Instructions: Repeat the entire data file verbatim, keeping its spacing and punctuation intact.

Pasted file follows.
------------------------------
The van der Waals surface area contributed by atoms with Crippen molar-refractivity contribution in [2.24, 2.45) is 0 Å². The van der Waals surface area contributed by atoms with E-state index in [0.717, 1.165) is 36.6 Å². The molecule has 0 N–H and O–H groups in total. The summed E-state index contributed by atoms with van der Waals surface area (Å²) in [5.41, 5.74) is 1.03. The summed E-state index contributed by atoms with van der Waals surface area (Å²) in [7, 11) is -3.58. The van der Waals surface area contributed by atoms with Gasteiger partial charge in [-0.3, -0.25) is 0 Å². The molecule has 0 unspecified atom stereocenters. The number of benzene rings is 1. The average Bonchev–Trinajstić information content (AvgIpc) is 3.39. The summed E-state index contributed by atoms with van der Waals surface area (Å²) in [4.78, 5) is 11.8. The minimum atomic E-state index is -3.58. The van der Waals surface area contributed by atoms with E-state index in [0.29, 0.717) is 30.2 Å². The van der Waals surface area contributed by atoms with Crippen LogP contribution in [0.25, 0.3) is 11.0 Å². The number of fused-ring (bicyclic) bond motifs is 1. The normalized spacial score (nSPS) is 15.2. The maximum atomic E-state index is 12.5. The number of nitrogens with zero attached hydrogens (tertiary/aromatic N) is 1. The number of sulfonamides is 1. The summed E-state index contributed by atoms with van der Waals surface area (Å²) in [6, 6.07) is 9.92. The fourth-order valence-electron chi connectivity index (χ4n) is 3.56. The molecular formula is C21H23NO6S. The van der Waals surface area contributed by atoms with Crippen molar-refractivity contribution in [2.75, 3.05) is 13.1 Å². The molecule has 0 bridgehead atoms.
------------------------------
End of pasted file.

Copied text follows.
The van der Waals surface area contributed by atoms with Crippen molar-refractivity contribution in [2.24, 2.45) is 0 Å². The van der Waals surface area contributed by atoms with E-state index in [0.717, 1.165) is 36.6 Å². The molecule has 0 N–H and O–H groups in total. The summed E-state index contributed by atoms with van der Waals surface area (Å²) in [5.41, 5.74) is 1.03. The summed E-state index contributed by atoms with van der Waals surface area (Å²) in [7, 11) is -3.58. The van der Waals surface area contributed by atoms with Gasteiger partial charge in [-0.3, -0.25) is 0 Å². The molecule has 0 unspecified atom stereocenters. The number of benzene rings is 1. The average Bonchev–Trinajstić information content (AvgIpc) is 3.39. The summed E-state index contributed by atoms with van der Waals surface area (Å²) in [4.78, 5) is 11.8. The minimum atomic E-state index is -3.58. The van der Waals surface area contributed by atoms with E-state index in [0.29, 0.717) is 30.2 Å². The van der Waals surface area contributed by atoms with Crippen LogP contribution in [0.25, 0.3) is 11.0 Å². The number of fused-ring (bicyclic) bond motifs is 1. The normalized spacial score (nSPS) is 15.2. The maximum atomic E-state index is 12.5. The number of nitrogens with zero attached hydrogens (tertiary/aromatic N) is 1. The number of sulfonamides is 1. The summed E-state index contributed by atoms with van der Waals surface area (Å²) in [6, 6.07) is 9.92. The fourth-order valence-electron chi connectivity index (χ4n) is 3.56. The molecular formula is C21H23NO6S. The van der Waals surface area contributed by atoms with Crippen molar-refractivity contribution in [2.75, 3.05) is 13.1 Å². The molecule has 0 bridgehead atoms.